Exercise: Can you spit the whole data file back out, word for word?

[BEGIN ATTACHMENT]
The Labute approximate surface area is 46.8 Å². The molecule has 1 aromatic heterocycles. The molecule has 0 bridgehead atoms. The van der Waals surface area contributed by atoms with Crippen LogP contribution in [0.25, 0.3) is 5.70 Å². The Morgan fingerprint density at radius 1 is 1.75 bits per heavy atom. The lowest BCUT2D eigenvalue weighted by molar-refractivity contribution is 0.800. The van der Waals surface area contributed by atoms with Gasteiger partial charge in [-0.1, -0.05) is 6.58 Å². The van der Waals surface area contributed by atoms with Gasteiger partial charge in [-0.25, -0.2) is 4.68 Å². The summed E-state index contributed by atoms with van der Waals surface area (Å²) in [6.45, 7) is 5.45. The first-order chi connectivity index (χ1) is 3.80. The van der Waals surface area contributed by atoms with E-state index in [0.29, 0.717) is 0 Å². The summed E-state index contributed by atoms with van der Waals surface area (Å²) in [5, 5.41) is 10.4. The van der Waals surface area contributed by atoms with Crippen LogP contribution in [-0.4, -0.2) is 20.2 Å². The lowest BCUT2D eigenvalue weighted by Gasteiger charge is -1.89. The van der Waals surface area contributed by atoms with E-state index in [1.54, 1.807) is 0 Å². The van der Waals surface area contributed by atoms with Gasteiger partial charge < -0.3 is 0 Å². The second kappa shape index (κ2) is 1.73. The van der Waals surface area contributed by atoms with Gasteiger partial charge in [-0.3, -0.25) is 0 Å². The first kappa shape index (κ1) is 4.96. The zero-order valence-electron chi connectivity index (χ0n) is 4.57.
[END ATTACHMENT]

The Labute approximate surface area is 46.8 Å². The molecule has 1 aromatic heterocycles. The molecule has 0 bridgehead atoms. The van der Waals surface area contributed by atoms with Crippen LogP contribution in [0.25, 0.3) is 5.70 Å². The Morgan fingerprint density at radius 1 is 1.75 bits per heavy atom. The lowest BCUT2D eigenvalue weighted by molar-refractivity contribution is 0.800. The van der Waals surface area contributed by atoms with Gasteiger partial charge in [-0.1, -0.05) is 6.58 Å². The van der Waals surface area contributed by atoms with Gasteiger partial charge in [-0.25, -0.2) is 4.68 Å². The summed E-state index contributed by atoms with van der Waals surface area (Å²) in [6.45, 7) is 5.45. The first-order chi connectivity index (χ1) is 3.80. The van der Waals surface area contributed by atoms with E-state index in [0.29, 0.717) is 0 Å². The summed E-state index contributed by atoms with van der Waals surface area (Å²) in [5, 5.41) is 10.4. The van der Waals surface area contributed by atoms with Crippen LogP contribution in [-0.4, -0.2) is 20.2 Å². The lowest BCUT2D eigenvalue weighted by Gasteiger charge is -1.89. The van der Waals surface area contributed by atoms with E-state index in [1.54, 1.807) is 0 Å². The van der Waals surface area contributed by atoms with Gasteiger partial charge < -0.3 is 0 Å². The second kappa shape index (κ2) is 1.73. The van der Waals surface area contributed by atoms with Gasteiger partial charge in [-0.3, -0.25) is 0 Å². The first kappa shape index (κ1) is 4.96. The zero-order valence-electron chi connectivity index (χ0n) is 4.57.